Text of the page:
What Would Jesus Drive? Apparently a large SUV.
The Sport Utility Vehicle Owners of America is fighting back against a religious campaign with a tongue-in-cheek ad.
"Most people think it's a ridiculous question, and that's the approach that we've taken toward our own ads," said Ron Defore, communications director for the association.
The ad shows a middle-age Jesus Rivera standing next to his SUV, with an elbow resting on the passenger-side mirror, as he waves and smiles. On the right, it reads: "What does Jesus drive? We asked him," followed by a few sentences about Mr. Rivera's reasons for buying his 1995 SUV.
The first ad in a monthlong campaign will be published today in regional editions of USA Today and then expand nationwide.
Jesus' son also drives an SUV, but it is midsize, the ad says. The ads do not say what brands of SUVs the Riveras drive.
The nationwide organization represents 24 million SUV owners. The campaign is being started after a slew of anti-SUV ads.
The anti-SUV campaign, started by the Evangelical Environmental Network, says that what a person drives reflects his or her moral choices. It uses biblical references such as "Love your neighbor as yourself" and "Do unto others as you would have done unto you."
The environmental network was formed to declare the "Lordship of Christ over all creation" and that certain environmental concerns parallel moral issues.
Spearheaded by the Rev. Jim Ball, a Baptist minister and evangelist, the organization started the anti-SUV campaign in November.
For the past few months, Mr. Ball and his wife have been traveling through the Bible Belt in a Toyota Prius, a hybrid gas-electric automobile, to preach the benefits of fuel efficiency as part of a higher authority.
"When you boil down environmental arguments, they're moral arguments," Mr. Ball says on his Web site (www.whatwouldjesusdrive.org). "This is part of loving your neighbor."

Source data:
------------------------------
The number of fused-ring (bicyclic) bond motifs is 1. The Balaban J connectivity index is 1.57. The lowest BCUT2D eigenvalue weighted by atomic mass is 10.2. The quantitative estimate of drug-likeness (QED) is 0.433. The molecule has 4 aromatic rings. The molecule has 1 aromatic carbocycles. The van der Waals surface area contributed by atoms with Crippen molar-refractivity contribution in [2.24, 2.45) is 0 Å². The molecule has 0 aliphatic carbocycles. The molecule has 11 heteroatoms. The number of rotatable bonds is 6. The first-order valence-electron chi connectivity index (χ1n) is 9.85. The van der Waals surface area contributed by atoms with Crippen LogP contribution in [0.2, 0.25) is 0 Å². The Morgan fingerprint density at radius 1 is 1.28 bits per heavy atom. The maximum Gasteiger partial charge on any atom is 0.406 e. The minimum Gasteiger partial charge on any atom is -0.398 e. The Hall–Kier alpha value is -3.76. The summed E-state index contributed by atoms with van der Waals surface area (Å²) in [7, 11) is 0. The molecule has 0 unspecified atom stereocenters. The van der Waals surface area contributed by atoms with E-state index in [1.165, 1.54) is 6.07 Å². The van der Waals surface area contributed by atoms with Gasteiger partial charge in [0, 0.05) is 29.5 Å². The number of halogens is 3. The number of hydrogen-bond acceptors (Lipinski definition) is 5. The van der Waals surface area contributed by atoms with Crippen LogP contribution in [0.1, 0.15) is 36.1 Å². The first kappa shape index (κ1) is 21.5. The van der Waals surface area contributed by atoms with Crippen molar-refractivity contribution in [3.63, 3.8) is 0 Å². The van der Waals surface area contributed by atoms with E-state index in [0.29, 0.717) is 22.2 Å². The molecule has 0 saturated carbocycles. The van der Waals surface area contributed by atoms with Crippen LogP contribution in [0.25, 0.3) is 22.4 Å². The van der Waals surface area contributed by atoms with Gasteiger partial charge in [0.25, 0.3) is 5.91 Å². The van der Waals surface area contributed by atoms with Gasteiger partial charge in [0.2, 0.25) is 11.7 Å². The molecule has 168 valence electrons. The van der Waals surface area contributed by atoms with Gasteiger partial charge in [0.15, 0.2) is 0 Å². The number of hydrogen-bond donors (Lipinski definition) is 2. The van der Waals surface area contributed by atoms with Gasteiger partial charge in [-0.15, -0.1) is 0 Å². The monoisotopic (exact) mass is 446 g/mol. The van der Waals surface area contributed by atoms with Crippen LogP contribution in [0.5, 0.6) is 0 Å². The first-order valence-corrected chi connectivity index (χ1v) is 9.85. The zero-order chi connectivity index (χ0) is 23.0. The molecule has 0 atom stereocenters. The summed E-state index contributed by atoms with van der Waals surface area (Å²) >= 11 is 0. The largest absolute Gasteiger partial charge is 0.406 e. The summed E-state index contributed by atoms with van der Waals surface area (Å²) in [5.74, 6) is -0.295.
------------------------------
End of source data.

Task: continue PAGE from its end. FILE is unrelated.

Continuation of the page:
No one from his campaign was available to comment yesterday.
Mr. Defore said most of the respondents in an informal poll of drivers -- some SUV owners, some not -- said they were offended by the "What Would Jesus Drive?" ads, as well as other campaigns equating driving SUVs with supporting terrorism.
The use of religion to push an environmental issue was a strange concept for some, he said.
"Most people thought that it was a question that never should have been asked in the first place," Mr. Defore said.
"What Would Jesus Drive?" is derived from "What Would Jesus Do?" The theme has been used in Christian books and accessories such as bracelets, ID holders and pins.
Activist groups supporting fuel-efficient cars, such as the Sierra Club, say drivers should have options but that the "What Would Jesus Drive?" campaign should focus on SUV manufacturers instead of owners.
"We think Jesus would like to save money at the gas station," said Allen Mattison, a spokesman for the Sierra Club in Washington. "Everyone is allowed to drive what they want, but the car consumer should be aware of what his car does to the environment."
The SUV association's campaign kicks off as Mr. Ball finishes his evangelical tour of the South. The campaign is set to continue through the month, but the pro-SUV group did not give more details.
"We wanted to get our message out," Mr. Defore said. "I think this ad does it all."